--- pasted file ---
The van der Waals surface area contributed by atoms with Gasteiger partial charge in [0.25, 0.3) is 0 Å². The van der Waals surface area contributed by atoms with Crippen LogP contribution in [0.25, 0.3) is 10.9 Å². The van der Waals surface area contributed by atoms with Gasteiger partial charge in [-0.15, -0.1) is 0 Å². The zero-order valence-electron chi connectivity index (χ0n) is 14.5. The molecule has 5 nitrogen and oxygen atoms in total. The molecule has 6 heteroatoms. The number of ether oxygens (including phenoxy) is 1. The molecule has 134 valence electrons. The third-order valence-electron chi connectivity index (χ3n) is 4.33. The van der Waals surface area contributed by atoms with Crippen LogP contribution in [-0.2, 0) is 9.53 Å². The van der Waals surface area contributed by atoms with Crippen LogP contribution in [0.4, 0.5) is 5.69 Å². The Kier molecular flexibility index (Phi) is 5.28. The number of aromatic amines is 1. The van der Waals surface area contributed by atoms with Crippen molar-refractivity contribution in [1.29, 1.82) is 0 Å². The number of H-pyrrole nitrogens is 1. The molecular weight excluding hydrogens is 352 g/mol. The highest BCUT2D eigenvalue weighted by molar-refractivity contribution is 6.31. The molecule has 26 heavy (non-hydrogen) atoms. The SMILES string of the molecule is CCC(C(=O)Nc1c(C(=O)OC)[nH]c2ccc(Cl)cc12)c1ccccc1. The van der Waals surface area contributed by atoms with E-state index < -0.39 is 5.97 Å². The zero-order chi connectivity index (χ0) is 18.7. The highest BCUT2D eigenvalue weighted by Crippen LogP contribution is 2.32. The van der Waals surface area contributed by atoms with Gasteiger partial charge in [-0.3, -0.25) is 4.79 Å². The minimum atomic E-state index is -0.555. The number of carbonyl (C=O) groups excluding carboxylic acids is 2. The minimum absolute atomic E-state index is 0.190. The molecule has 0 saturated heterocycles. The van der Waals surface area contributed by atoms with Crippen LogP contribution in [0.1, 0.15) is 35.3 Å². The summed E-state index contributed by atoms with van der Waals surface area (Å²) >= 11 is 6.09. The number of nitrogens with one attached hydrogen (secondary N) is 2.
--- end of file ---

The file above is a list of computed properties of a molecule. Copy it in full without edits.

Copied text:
The van der Waals surface area contributed by atoms with Gasteiger partial charge in [0.25, 0.3) is 0 Å². The van der Waals surface area contributed by atoms with Crippen LogP contribution in [0.25, 0.3) is 10.9 Å². The van der Waals surface area contributed by atoms with Gasteiger partial charge in [-0.15, -0.1) is 0 Å². The zero-order valence-electron chi connectivity index (χ0n) is 14.5. The molecule has 5 nitrogen and oxygen atoms in total. The molecule has 6 heteroatoms. The number of ether oxygens (including phenoxy) is 1. The molecule has 134 valence electrons. The third-order valence-electron chi connectivity index (χ3n) is 4.33. The van der Waals surface area contributed by atoms with Crippen LogP contribution in [-0.2, 0) is 9.53 Å². The van der Waals surface area contributed by atoms with Crippen LogP contribution in [0.4, 0.5) is 5.69 Å². The Kier molecular flexibility index (Phi) is 5.28. The number of aromatic amines is 1. The van der Waals surface area contributed by atoms with Crippen molar-refractivity contribution in [1.29, 1.82) is 0 Å². The number of H-pyrrole nitrogens is 1. The molecular weight excluding hydrogens is 352 g/mol. The highest BCUT2D eigenvalue weighted by molar-refractivity contribution is 6.31. The molecule has 26 heavy (non-hydrogen) atoms. The SMILES string of the molecule is CCC(C(=O)Nc1c(C(=O)OC)[nH]c2ccc(Cl)cc12)c1ccccc1. The van der Waals surface area contributed by atoms with E-state index < -0.39 is 5.97 Å². The zero-order chi connectivity index (χ0) is 18.7. The highest BCUT2D eigenvalue weighted by Crippen LogP contribution is 2.32. The van der Waals surface area contributed by atoms with Gasteiger partial charge in [-0.3, -0.25) is 4.79 Å². The minimum atomic E-state index is -0.555. The number of carbonyl (C=O) groups excluding carboxylic acids is 2. The minimum absolute atomic E-state index is 0.190. The molecule has 0 saturated heterocycles. The van der Waals surface area contributed by atoms with Crippen LogP contribution in [0.1, 0.15) is 35.3 Å². The summed E-state index contributed by atoms with van der Waals surface area (Å²) >= 11 is 6.09. The number of nitrogens with one attached hydrogen (secondary N) is 2.